IGP is awarded an EU project (MSCA-IF): Smart Proxy Models for Reservoir Simulation

The aim of this project is to develop a new strategy for establishing simple-to-use Smart Proxy Model (SPM) based on a combination of optimization, statistics and data-driven techniques. The smart proxy will reduce dramatically the run time needed in the different tasks related to reservoir simulation.

–  This project will create new pathways for reservoir simulation and system       analysis. We will perform cutting edge research in reservoir simulation field   using data science and analysis techniques and will replace the traditional   modeling efforts in the oil and gas industry, says Associate Professor, Ashkan   Jahanbani

The research project will promote collaboration among different research groups at Norwegian University of Science and Technology (NTNU) through NTNU’s Research and Innovation Program in Digital and Automation Solutions for the Oil and Gas Industry:  BRU21 (Better Resource Utilization in the 21st century).

– We believe that the proposed workflows can be adopted for other fields of   science and engineering which have similar calculability efforts, such as the   study of inverse problems, management of water resources and meteorology. In   addition, our results are transferrable to work in reducing carbon dioxide   emissions by development of SPM for Carbon Capture and Sequestration (CCS)   in geological formations and EOR techniques based on use of CO2.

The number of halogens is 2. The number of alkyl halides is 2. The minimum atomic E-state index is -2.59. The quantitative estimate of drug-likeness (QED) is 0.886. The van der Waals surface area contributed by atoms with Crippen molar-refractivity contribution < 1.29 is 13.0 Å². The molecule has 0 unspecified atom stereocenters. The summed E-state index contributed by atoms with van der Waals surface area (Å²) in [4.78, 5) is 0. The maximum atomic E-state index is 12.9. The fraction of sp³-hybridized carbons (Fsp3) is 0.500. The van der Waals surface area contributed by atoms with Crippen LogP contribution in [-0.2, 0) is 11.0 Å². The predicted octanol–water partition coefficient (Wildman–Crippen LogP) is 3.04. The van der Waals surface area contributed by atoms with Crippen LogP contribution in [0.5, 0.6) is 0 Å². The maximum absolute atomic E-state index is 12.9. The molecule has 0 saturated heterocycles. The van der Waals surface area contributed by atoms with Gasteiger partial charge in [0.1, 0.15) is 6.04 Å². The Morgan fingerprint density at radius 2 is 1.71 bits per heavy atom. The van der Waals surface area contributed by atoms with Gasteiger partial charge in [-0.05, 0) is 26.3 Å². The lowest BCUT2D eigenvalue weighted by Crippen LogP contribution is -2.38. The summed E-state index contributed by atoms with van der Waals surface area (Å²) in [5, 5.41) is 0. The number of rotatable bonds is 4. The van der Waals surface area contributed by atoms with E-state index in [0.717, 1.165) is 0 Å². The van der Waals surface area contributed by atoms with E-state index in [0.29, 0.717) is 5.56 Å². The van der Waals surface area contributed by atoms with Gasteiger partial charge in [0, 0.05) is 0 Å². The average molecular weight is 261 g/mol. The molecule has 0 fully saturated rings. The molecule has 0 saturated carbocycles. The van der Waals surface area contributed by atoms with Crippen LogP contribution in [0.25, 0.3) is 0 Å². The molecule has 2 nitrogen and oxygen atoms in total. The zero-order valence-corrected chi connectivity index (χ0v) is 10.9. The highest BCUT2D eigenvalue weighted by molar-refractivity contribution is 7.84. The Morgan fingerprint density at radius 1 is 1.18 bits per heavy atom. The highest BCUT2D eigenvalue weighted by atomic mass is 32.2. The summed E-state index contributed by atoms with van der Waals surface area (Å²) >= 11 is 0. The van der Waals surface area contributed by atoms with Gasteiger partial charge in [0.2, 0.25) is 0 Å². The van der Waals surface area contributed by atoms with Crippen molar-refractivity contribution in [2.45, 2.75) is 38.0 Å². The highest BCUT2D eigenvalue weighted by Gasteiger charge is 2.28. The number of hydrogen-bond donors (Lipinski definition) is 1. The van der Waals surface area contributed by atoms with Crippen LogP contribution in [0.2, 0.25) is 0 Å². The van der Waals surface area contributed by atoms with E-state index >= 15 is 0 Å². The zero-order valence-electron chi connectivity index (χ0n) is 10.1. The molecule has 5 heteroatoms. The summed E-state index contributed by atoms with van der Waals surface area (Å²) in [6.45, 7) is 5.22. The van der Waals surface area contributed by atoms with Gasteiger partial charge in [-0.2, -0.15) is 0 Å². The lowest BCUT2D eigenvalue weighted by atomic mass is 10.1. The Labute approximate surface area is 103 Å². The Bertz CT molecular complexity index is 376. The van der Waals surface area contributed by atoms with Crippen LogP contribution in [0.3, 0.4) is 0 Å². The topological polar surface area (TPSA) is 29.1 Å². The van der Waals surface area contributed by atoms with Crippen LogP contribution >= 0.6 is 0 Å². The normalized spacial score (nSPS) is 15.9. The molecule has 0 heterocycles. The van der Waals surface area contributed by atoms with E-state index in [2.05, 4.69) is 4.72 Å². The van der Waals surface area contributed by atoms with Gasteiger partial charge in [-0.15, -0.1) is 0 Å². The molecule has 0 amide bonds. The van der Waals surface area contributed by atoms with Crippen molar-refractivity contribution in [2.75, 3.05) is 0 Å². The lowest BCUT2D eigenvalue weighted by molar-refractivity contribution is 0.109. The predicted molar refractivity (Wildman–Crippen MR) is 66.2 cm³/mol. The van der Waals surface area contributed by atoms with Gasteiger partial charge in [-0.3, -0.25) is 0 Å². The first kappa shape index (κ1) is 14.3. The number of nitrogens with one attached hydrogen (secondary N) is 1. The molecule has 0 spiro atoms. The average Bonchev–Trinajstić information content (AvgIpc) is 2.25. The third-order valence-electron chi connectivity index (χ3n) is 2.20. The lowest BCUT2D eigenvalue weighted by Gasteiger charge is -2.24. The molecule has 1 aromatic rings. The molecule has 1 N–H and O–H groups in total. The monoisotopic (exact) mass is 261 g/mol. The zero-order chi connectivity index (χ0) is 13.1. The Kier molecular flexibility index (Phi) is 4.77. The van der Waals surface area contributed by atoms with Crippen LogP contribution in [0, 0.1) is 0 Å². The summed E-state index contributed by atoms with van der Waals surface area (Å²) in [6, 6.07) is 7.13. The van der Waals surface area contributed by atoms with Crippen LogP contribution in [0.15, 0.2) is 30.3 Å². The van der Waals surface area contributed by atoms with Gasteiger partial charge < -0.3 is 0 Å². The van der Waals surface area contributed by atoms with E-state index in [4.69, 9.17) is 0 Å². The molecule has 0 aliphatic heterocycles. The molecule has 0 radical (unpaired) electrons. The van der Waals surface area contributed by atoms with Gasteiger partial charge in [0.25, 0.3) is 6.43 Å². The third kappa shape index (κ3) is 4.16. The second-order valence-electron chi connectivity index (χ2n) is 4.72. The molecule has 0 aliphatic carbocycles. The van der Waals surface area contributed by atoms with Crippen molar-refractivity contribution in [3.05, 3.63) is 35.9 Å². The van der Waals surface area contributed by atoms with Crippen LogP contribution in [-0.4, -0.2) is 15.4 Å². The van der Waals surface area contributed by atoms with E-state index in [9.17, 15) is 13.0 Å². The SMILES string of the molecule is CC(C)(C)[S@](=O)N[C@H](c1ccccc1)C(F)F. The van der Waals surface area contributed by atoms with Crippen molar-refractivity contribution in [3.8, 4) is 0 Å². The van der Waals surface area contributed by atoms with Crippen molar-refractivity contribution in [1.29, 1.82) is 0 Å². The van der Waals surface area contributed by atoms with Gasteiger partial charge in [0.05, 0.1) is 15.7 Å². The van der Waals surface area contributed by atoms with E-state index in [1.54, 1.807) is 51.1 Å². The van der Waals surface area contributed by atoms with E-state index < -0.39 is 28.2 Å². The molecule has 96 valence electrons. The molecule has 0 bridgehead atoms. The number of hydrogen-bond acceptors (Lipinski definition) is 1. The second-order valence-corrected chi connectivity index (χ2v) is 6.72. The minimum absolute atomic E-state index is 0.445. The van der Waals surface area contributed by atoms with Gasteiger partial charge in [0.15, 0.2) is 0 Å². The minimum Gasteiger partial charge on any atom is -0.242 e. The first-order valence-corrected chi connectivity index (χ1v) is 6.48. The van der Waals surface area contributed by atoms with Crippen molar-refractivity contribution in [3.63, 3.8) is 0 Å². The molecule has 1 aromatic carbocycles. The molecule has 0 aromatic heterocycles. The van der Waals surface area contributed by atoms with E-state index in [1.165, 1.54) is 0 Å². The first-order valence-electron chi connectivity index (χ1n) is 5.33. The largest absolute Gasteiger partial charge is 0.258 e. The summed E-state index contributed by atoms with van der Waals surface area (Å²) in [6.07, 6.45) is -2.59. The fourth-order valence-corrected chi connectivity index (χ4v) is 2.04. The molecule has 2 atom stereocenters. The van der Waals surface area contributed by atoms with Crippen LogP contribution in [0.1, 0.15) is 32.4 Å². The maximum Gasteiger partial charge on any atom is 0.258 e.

An Arctic Scientific Expedition by Eurasian Scientists

Professor Charlie Li at NTNU participated in an expedition to Svalbard on 7-16 August 2019. The expedition was organized by the Chinese Society for Rock Mechanics & Engineering (CSRME), aiming to the study of polar glaciers, geology and geotechnical engineering in the Arctic. The scientific delegates were from Norway, Japan, Hong Kong and the Mainland China, as well as personnel from a media company, Ershi Exploration (Beijing) Cultural Development Co., Ltd., who will make a popular film on global warming and melting of polar glaciers. The delegation took field trips for glaciers and the metamorphic rocks along the western coastline of Spitsbergen and for the sedimentary rocks, foundations constructions in permafrost ground, underground construction (the Global Seed Vault) and the snow avalanche protection project in the Longyearbyen area. Professor Arne Aalberg arranged a seminar on 14 August at UNIS.

Global warming and the melting of polar glaciers have been the unanimous concerns of the scientific community and the whole society. The melting of polar glaciers is posing critical impact on the ecosystem and climate of the earth. However, the reasons for the polar ice melting still remain uncertain. The Arctic issue is of global significance and great scientific value as it is vital to the survival and future development of the human beings. It is no doubt that CO2 contributes to the global warming, but geological evolution may play also an important role. Some scientists in the delegation are exploring the role of the earth in the global warming. In addition, glacial geology and geotechnical engineering in arctic regions are also topics of the expedition.